0 of 0 people found this review helpful
  •  
    Allison 07-19-15
    Allison 07-19-15
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    "Not a Fan"

    I had to force myself to finish & it was excruciating. The writing is overdone & more pretentious than the characters. About the time I was ready to scream for less prosy nonsense & more dialogue (1st chapter) was when I realized how bad the narrator was. Combine monotone voice, clipped responses & bad Katherine Hepburn imitations - excruciating.

    0 of 0 people found this review helpful
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    cityreader Chicago, IL 07-17-15
    cityreader Chicago, IL 07-17-15 Member Since 2010
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    "good way to kill time"
    Where does Rules of Civility rank among all the audiobooks you’ve listened to so far?

    I listened through to the end, which I can't say for all of them. So it was entertaining enough to listen to while taking a hot bath, or lying on a beach. And it involved no stress at all, so I could listen before bed.


    What did you like best about this story?

    The author's imaginings of what NYC in the 30's would have been like.


    Did the narration match the pace of the story?

    The narration was good at times, but at others the narrator failed the author.


    Was there a moment in the book that particularly moved you?

    No, it just caused me to wear my cynical hat and doubt the likelihood of the rags-to-riches stories.


    0 of 0 people found this review helpful
  •  
    K. L. Hall 07-08-15
    K. L. Hall 07-08-15 Member Since 2008
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    "Really lovely"

    Beautifully and vibrantly written and read. Brings to life NYC in the late 30s, and the relationships one woman lives through in a year. The ups and downs ring true and there is a sweet, but never cloying, nostalgia. Not for the time period (although the period details are rich), but for the people who come into and out of every life.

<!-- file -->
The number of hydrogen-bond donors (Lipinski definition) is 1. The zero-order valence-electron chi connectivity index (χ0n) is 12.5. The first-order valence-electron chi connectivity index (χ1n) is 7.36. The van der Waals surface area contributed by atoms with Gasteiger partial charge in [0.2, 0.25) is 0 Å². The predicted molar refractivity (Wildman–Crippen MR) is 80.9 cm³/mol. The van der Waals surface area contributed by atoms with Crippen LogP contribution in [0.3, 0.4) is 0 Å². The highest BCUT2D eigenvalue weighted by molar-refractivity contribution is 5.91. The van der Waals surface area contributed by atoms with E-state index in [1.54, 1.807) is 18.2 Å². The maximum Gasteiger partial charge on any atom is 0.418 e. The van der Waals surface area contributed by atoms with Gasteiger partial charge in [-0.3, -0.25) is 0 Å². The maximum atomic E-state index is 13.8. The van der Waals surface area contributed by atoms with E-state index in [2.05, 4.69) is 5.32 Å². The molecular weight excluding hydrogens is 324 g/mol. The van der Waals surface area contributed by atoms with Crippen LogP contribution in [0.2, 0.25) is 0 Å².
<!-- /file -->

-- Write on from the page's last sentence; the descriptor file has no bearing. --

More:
0 of 0 people found this review helpful
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    Emily 07-06-15
    Emily 07-06-15
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    "Absolutely not to be missed!"

    I don't usually take a chance on authors I don't know, but I'm so glad I did with this book! It flows easily, weaving you into the story and the characters and the atmosphere of 1939 Manhattan before you even notice. The author makes judicious decisions that reveal intriguing aspects of humanity, society and social nature instead of heading toward the trite and expected.

    I'm a huge fan of Edith Wharton and I think she would read this book with ready appreciation - a high compliment!

    0 of 0 people found this review helpful
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    Dianne Kennesaw, GA, United States 07-03-15
    Dianne Kennesaw, GA, United States 07-03-15 Member Since 2007
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    "Is there a plot?"

    Is there a plot in this interminable whining about the good life in New York? I'm halfway through and don't know if I'll be able to finish it. The narration is so monotonous that I lose track of the "story"and have to rewind again and again. It's good for putting me to sleep, though.

    0 of 0 people found this review helpful